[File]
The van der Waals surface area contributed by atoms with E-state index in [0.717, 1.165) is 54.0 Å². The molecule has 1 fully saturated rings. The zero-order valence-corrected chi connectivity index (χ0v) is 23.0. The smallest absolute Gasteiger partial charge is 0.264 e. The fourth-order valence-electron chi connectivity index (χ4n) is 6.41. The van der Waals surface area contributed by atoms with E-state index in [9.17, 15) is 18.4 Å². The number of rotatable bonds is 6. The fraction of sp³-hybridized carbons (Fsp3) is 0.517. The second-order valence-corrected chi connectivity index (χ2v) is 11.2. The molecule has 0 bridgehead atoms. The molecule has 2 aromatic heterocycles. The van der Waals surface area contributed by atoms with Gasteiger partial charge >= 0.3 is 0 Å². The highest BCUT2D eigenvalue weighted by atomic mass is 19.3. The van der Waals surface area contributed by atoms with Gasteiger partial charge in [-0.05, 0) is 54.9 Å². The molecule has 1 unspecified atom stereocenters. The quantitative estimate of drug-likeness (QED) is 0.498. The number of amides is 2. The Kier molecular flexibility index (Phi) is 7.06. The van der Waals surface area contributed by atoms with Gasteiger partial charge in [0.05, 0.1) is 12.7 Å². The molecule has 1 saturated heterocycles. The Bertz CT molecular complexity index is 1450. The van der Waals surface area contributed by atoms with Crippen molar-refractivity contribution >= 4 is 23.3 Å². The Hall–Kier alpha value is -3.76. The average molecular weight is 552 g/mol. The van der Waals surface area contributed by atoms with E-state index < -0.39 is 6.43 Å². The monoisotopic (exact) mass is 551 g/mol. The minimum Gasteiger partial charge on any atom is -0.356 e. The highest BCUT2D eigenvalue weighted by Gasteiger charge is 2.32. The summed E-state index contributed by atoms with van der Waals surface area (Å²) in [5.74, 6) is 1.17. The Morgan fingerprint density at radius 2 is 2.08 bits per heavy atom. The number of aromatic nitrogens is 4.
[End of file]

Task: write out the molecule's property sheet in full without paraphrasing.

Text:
The van der Waals surface area contributed by atoms with E-state index in [0.717, 1.165) is 54.0 Å². The molecule has 1 fully saturated rings. The zero-order valence-corrected chi connectivity index (χ0v) is 23.0. The smallest absolute Gasteiger partial charge is 0.264 e. The fourth-order valence-electron chi connectivity index (χ4n) is 6.41. The van der Waals surface area contributed by atoms with E-state index in [9.17, 15) is 18.4 Å². The number of rotatable bonds is 6. The fraction of sp³-hybridized carbons (Fsp3) is 0.517. The second-order valence-corrected chi connectivity index (χ2v) is 11.2. The molecule has 0 bridgehead atoms. The molecule has 2 aromatic heterocycles. The van der Waals surface area contributed by atoms with Gasteiger partial charge >= 0.3 is 0 Å². The highest BCUT2D eigenvalue weighted by atomic mass is 19.3. The van der Waals surface area contributed by atoms with Gasteiger partial charge in [-0.05, 0) is 54.9 Å². The molecule has 1 unspecified atom stereocenters. The quantitative estimate of drug-likeness (QED) is 0.498. The number of amides is 2. The Kier molecular flexibility index (Phi) is 7.06. The van der Waals surface area contributed by atoms with Gasteiger partial charge in [0.05, 0.1) is 12.7 Å². The molecule has 1 saturated heterocycles. The Bertz CT molecular complexity index is 1450. The van der Waals surface area contributed by atoms with Crippen molar-refractivity contribution >= 4 is 23.3 Å². The Hall–Kier alpha value is -3.76. The average molecular weight is 552 g/mol. The van der Waals surface area contributed by atoms with E-state index < -0.39 is 6.43 Å². The monoisotopic (exact) mass is 551 g/mol. The minimum Gasteiger partial charge on any atom is -0.356 e. The highest BCUT2D eigenvalue weighted by Gasteiger charge is 2.32. The summed E-state index contributed by atoms with van der Waals surface area (Å²) in [5.74, 6) is 1.17. The Morgan fingerprint density at radius 2 is 2.08 bits per heavy atom. The number of aromatic nitrogens is 4.